Today’s Post by Joe Farace
These days, most DSLR and mirrorless cameras have a small built-in flash. But not all of the so-called Pro models, even though having a small flash available with the click of a button can make the difference between a good photograph and a not-too-good one.
If you’re photographing a static subject sometimes the best way to get a properly exposed photograph is not to use flash and instead place your camera on a tripod and use available light. If you don’t own a tripod (why not?) another alternative is to kick up the ISO setting but if the noise starts looking like grapefruits, your next choice is flash. When should you use the built-in flash?
Using a camera’s built-in flash as the sole source of lighting for indoor people pictures will usually produce some kind of photograph but the lighting may be flat and a contrasty. Nevertheless the tiny flashes found in digital cameras do a surprisingly good job of delivering well-exposed pictures—if you don’t exceed their maximum flash distance. Hint: Read the manual to find out what that is.
A better way to use your built-in flash indoors is when there’s enough ambient light for the flash to serve as fill. The flash illuminates your subject and focuses the viewer’s attention on them. In fact when you have too much ambient light indoors flash may be the best way to control contrast and add dimension to the photograph. Without flash, all you may get is a silhouette.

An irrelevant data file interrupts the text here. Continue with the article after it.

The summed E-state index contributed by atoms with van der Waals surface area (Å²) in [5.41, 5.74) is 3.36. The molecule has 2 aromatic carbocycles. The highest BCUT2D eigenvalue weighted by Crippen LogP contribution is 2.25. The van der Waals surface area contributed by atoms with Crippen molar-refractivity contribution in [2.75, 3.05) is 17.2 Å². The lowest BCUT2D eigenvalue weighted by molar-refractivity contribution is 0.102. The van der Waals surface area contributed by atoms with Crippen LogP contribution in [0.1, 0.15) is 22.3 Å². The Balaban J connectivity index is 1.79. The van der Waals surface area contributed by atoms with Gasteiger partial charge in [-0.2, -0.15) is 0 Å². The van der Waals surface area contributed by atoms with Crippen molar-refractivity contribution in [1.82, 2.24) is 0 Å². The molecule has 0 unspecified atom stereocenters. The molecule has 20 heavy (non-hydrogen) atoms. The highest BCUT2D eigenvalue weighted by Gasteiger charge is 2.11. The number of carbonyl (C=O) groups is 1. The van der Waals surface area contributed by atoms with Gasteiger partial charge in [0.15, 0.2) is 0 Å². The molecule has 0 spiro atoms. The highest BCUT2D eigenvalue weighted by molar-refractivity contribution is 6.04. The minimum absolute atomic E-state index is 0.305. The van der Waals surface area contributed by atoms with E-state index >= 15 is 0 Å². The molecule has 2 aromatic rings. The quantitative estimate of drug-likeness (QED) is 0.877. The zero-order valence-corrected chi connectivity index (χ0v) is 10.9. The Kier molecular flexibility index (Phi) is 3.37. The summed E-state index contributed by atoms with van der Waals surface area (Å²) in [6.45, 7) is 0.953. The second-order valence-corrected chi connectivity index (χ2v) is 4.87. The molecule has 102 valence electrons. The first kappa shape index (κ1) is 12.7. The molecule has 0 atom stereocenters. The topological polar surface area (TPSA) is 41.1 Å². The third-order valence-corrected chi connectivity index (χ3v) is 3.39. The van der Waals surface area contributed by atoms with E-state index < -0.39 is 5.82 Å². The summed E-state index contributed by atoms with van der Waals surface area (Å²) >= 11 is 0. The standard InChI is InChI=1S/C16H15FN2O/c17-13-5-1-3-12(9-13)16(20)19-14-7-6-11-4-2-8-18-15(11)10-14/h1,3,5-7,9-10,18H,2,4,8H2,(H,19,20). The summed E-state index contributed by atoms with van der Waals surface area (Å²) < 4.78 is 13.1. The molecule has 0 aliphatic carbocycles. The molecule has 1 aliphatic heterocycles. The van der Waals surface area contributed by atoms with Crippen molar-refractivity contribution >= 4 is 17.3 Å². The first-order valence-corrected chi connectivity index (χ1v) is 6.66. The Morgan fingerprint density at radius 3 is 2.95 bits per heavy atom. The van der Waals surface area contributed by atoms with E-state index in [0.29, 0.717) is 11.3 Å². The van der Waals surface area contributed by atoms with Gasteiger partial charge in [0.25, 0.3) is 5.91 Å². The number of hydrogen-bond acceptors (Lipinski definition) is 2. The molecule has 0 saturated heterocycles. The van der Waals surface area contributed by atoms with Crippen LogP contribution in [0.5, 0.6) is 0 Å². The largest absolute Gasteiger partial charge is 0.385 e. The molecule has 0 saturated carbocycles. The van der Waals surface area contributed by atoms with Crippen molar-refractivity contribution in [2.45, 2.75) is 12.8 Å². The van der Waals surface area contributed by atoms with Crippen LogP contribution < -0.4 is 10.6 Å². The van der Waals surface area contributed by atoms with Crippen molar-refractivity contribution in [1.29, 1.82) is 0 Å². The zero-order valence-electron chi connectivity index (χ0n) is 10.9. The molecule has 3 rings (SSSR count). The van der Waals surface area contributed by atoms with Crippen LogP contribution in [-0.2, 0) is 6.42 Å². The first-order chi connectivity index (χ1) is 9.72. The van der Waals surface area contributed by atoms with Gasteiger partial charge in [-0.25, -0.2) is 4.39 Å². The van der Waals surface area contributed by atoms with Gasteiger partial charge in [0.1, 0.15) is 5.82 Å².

How I made this shot: My former muse Tia Stoneman was eight months pregnant when I photographed her in the kitchen on my former home. There was plenty of light from the north-facing bay window but I needed to use the Canon EOS 50D’s built-in flash for fill. Since there was so much light coming through the windows, Tia would have been a silhouette without the flash. Lens used was the EF 28-135mm f/3.5-5.6 IS USM at 53mm with an exposure was 1/125 sec at f/5 and ISO 800.
The downside of using the built in flash is that it’s so close to the lens that it can produce shadows from the subject onto a wall as happened here with the subject’s left arm. The solution, if you have enough room, is to move the subject far enough away from the wall so the shadows fall behind them. The rule for that is the distance from the wall should be equal to the subject’s height but that wouldn’t work in my cramped kitchen so I had to live with the shadows.
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